Adria Stark > Adria's Quotes

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  • #1
    Thomas Jefferson
    “I predict future happiness for Americans, if they can prevent the government from wasting the labors of the people under the pretense of taking care of them.”
    Thomas Jefferson

  • #2
    Thomas Jefferson
    “The most valuable of all talents is that of never using two words when one will do.”
    Thomas Jefferson

  • #3
    Thomas Jefferson
    “I would rather be exposed to the inconveniences attending too much liberty than to those attending too small a degree of it.”
    Thomas Jefferson

  • #4
    Thomas Jefferson
    “The man who reads nothing at all is better educated than the man who reads nothing but newspapers.”
    Thomas Jefferson

  • #5
    Thomas Jefferson
    “I had rather be shut up in a very modest cottage with my books, my family and a few old friends, dining on simple bacon, and letting the world roll on as it liked, than to occupy the most splendid post, which any human power can give.”
    Thomas Jefferson, Letters of Thomas Jefferson

  • #6
    Thomas Jefferson
    “Our civil rights have no dependence on our religious opinions any more than our opinions in physics or geometry...”
    Thomas Jefferson, The Statute Of Virginia For Religious Freedom

  • #7
    Thomas Jefferson
    “We took the liberty to make some enquiries concerning the ground of their pretensions to make war upon nations who had done them no injury, and observed that we considered all mankind as our friends who had done us no wrong, nor had given us any provocation.

    The Ambassador [of Tripoli] answered us that it was founded on the Laws of their Prophet, that it was written in their Koran, that all nations who should not have acknowledged their authority were sinners, that it was their right and duty to make war upon them wherever they could be found, and to make slaves of all they could take as Prisoners, and that every Musselman who should be slain in battle was sure to go to Paradise.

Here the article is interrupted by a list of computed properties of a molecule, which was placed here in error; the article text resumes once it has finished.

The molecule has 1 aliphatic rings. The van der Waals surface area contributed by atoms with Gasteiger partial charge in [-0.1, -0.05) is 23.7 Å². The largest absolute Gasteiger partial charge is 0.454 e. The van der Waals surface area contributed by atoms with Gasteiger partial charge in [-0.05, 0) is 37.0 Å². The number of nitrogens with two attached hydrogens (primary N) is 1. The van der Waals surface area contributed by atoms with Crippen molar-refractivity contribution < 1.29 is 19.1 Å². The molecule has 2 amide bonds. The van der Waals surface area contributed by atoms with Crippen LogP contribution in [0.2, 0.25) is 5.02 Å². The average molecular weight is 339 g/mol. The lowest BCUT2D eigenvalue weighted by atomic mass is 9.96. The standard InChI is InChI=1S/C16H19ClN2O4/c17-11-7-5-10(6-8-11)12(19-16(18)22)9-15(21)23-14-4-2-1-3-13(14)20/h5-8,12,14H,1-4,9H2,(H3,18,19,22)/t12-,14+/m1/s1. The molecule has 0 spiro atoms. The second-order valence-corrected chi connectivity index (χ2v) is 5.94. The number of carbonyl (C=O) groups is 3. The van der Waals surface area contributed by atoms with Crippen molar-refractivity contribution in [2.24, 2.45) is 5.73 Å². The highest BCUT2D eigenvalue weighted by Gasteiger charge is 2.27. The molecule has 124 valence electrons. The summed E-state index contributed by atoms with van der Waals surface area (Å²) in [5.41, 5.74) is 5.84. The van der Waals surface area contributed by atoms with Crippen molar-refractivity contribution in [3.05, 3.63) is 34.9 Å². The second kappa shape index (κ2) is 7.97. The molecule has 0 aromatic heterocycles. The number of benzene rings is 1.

{Letter from the commissioners, John Adams & Thomas Jefferson, to John Jay, 28 March 1786}”
    Thomas Jefferson, Letters of Thomas Jefferson

  • #8
    Thomas Jefferson
    “Nothing gives one person so much advantage over another as to remain always cool and unruffled under all circumstances.”
    Thomas Jefferson, Letters of Thomas Jefferson

  • #9
    Thomas Jefferson
    “And to preserve their independence, we must not let our rulers load us with perpetual debt. We must make our election between economy and liberty, or profusion and servitude. If we run into such debts, as that we must be taxed in our meat and in our drink, in our necessaries and our comforts, in our labors and our amusements, for our callings and our creeds, as the people of England are, our people, like them, must come to labor sixteen hours in the twenty-four, give the earnings of fifteen of these to the government for their debts and daily expenses; and the sixteenth being insufficient to afford us bread, we must live, as they now do, on oatmeal and potatoes; have no time to think, no means of calling the mismanagers to account; but be glad to obtain subsistence by hiring ourselves to rivet their chains on the necks of our fellow-sufferers.”
    Thomas Jefferson, Letters of Thomas Jefferson

  • #10
    Thomas Jefferson
    “Altho' I rarely waste time in reading on theological subjects, as mangled by our Pseudo-Christians, yet I can readily suppose Basanistos may be amusing. Ridicule is the only weapon which can be used against unintelligible propositions. Ideas must be distinct before reason can act upon them; and no man ever had a distinct idea of the trinity. It is mere Abracadabra of the mountebanks calling themselves the priests of Jesus. If it could be understood it would not answer their purpose. Their security is in their faculty of shedding darkness, like the scuttlefish, thro' the element in which they move, and making it impenetrable to the eye of a pursuing enemy, and there they will skulk.

    [Letter to Francis Adrian Van der Kemp on 30 July 1810 denouncing the Christian doctrine of the Trinity]”
    Thomas Jefferson, Letters of Thomas Jefferson

  • #11
    Thomas Jefferson
    “I wish that all nations may recover and retain their independence; that those which are overgrown may not advance beyond safe measures of power, that a salutary balance may be ever maintained among nations, and that our peace, commerce, and friendship, may be sought and cultivated by all. It is our business to manufacture for ourselves whatever we can, to keep our markets open for what we can spare or want; and the less we have to do with the amities or enmities of Europe, the better. Not in our day, but at no distant one, we may shake a rod over the heads of all, which may make the stoutest of them tremble. But I hope our wisdom will grow with our power, and teach us, that the less we use our power, the greater it will be.”
    Thomas Jefferson, Writings: Autobiography/Notes on the State of Virginia/Public & Private Papers/Addresses/Letters